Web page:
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Moving? Here's how to buy a car for your new home
Four tips for buying a car for the next chapter of your life.
This story is part of the Chase Guide to Buying a Car.
Let's face it: moving to a new place is often stressful.
You have to sift through dozens of property listings, do extensive research on neighborhoods and schools districts, and redirect all your mail to the new address. But somewhere between closing on a place and packing clothes and furniture, you need to find a car that fits in with your new home.
There are many factors that go into finding a car that matches your new lifestyle, including the climate and commute to work. To streamline your search, here are four tips for buying a car for your new home:
1. Moving from the country to the city? Size matters.
Moving from the quiet countryside to a busy city with taxis, subways, and buses will inevitably change how you get from point A to point B. But before you settle on a make and model, ask yourself if you even need a car.
"A lot of people will bring their car to the city then realize they don't need it because of ride sharing and public transportation," says Melinda Welsh, Chief Marketing Officer for Chase Auto.
If you do need a car in the city, think about its size.
"Think about how difficult it may be to park," she adds. "You might want something smaller than you're used to and you won't be too upset about if it gets a ding on the door."
For example, a small hatchback is well suited to the narrow streets of a city.
2. Going to the country? Find a reliable car.
There's a lot to consider when moving to the country, too. It's likely the weather will have more of an impact on travel, plus you'll need to cover longer distances for errands, work, and socializing.
While Bluetooth speakers and heated seats will make your drives more enjoyable, you ultimately want a car that's reliable.
"Once you get further out into the country, you'll need a car you can trust, as you need to be able to rely on it for longer drives," Welsh says.
She recommends an all-wheel drive or crossover vehicle with great gas mileage.
"You don't need a monster SUV, just something with good traction," she says.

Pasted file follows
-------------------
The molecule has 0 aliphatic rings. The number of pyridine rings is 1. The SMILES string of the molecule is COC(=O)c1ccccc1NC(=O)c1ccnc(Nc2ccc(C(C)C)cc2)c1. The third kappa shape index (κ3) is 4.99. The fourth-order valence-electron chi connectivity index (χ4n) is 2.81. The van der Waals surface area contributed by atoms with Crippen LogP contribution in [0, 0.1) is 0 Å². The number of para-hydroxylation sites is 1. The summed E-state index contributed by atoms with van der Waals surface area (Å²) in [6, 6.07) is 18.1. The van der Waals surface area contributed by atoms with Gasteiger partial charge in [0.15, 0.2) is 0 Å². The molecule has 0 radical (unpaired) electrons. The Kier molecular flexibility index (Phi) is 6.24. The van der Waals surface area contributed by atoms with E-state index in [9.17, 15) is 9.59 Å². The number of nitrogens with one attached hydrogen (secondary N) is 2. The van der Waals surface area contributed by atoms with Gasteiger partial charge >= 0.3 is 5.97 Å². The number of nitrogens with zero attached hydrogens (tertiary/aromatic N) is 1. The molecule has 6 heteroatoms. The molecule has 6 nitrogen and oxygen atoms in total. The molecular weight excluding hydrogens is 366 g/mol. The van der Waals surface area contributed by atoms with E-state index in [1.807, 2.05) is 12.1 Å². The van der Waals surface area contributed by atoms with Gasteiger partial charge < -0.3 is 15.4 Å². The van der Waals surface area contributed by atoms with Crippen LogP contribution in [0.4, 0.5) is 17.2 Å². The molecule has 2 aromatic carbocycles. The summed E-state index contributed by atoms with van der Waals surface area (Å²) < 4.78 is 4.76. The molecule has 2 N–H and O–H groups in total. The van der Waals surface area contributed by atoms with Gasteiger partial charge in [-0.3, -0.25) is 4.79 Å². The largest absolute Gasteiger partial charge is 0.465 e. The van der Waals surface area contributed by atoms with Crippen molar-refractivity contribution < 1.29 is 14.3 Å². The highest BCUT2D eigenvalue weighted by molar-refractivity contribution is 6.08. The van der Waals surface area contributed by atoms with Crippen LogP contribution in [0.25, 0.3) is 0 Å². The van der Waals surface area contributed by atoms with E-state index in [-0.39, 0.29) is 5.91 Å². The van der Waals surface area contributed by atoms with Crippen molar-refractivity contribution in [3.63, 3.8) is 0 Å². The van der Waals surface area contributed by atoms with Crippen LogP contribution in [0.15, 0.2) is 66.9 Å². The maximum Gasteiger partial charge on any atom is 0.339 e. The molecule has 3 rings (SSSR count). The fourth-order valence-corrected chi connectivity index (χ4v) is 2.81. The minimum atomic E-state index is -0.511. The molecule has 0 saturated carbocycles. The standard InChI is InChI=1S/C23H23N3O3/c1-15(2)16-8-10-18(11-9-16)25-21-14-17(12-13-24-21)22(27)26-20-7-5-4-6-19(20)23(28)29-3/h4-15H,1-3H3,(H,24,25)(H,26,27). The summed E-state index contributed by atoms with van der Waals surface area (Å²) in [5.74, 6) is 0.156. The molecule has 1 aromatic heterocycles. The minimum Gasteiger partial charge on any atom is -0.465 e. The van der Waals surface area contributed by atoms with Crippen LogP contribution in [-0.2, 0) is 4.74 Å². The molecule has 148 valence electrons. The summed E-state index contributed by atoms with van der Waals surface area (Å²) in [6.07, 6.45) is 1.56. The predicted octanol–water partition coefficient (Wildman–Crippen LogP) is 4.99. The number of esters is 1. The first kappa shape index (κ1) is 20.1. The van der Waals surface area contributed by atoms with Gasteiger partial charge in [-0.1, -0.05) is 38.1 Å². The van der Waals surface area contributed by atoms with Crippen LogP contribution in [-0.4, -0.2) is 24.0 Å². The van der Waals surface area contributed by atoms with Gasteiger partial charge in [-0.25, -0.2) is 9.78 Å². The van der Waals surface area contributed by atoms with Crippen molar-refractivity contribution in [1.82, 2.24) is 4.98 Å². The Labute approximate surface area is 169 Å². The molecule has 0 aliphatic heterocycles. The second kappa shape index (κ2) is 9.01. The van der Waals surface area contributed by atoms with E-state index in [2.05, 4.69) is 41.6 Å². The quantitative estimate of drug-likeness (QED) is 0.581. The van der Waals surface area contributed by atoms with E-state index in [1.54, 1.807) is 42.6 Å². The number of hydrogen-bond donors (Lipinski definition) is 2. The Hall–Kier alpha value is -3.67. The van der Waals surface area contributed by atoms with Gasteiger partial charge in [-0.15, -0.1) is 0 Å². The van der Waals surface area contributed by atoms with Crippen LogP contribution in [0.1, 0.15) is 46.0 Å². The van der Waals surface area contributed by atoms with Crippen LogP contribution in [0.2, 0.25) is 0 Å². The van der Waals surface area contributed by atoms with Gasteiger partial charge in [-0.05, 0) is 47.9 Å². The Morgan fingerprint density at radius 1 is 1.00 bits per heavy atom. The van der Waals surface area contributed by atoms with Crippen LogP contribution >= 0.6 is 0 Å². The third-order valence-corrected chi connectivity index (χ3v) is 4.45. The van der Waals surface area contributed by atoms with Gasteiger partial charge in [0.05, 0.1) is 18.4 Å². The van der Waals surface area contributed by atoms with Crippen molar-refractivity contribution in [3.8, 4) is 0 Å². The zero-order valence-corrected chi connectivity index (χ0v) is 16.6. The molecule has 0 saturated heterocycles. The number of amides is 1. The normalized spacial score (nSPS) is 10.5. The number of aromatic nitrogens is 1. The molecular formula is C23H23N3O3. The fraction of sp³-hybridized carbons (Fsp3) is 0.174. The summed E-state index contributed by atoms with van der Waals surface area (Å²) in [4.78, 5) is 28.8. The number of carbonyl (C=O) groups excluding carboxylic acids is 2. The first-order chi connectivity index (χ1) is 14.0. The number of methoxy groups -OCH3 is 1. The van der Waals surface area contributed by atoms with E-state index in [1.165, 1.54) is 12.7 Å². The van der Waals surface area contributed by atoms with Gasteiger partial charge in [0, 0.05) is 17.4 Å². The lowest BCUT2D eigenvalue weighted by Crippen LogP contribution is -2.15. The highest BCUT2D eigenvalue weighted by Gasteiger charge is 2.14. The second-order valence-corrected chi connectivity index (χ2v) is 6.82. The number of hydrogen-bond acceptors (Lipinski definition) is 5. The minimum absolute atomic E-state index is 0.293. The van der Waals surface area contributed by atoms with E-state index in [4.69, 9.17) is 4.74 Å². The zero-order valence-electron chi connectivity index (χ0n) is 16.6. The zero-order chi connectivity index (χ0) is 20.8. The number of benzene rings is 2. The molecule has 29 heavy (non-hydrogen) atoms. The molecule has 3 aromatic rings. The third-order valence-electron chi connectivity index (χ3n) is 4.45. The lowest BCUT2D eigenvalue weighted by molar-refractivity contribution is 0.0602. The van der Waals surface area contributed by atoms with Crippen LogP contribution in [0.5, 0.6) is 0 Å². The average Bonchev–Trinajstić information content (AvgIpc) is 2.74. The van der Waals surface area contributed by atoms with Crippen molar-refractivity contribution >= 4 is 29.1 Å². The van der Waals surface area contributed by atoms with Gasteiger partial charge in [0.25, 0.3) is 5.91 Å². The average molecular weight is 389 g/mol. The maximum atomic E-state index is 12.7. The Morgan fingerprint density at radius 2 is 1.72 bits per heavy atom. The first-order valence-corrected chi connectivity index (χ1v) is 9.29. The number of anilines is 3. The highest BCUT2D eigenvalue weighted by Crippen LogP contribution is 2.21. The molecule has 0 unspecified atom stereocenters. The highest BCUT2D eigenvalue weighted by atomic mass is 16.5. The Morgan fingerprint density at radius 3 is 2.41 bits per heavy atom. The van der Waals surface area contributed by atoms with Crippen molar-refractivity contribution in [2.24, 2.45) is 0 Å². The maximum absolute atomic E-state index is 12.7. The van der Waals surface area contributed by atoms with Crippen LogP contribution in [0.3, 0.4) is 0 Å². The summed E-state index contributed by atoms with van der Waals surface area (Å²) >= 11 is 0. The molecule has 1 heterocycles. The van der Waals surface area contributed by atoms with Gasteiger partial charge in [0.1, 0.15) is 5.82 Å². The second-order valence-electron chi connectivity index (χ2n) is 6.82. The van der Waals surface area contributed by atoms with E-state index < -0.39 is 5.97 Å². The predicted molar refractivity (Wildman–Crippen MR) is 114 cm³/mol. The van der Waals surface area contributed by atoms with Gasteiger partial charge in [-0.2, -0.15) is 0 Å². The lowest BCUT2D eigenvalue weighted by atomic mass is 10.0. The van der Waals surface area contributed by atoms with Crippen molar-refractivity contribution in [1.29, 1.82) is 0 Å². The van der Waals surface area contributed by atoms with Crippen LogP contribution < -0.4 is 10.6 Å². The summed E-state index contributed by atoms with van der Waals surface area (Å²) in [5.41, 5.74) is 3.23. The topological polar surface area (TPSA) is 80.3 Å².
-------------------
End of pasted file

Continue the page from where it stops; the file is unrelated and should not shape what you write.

3. Consider the weather.
What's the weather like in your new town? Will you be basking beach side or tucked away in the tundra? Welsh says it's important to consider the climate—especially when moving somewhere snowy.
"Ice can be really dangerous, so I'd recommend a four-wheel drive in areas with cold winters," she says. "Also look for anti-lock brakes and make sure you have the right type of tires for the conditions."
Kevin Point, head of product development for Chase Auto, adds that it's important to read the manual for your new ride.
"Waxing your car is so important," he explains. "The manual may tell you to hand wax twice a year to protect from UV rays. It's needed if you are really going to protect the vehicle from a hot, dry, dusty climate or a cold, salty winter climate."
4. The best saving tip—no matter where you live.
Once you've decided where you're moving, find a local dealer for your make of car. Establishing a relationship early on is important, especially if you want to trade in your car for something more suitable.
While you're at it, stay on the lookout for deals and discounts.
"Manufacturers may offer deals such as low financing and cash back," Welsh explains. "Hone in on your budget and the type of car you need then really investigate what kind of incentives are out there."
As for saving time on your car search? Welsh recommends finding dealerships that deliver to your home or offer test drives from your home or office.
Jess Shanahan is a Chase Newsroom contributor.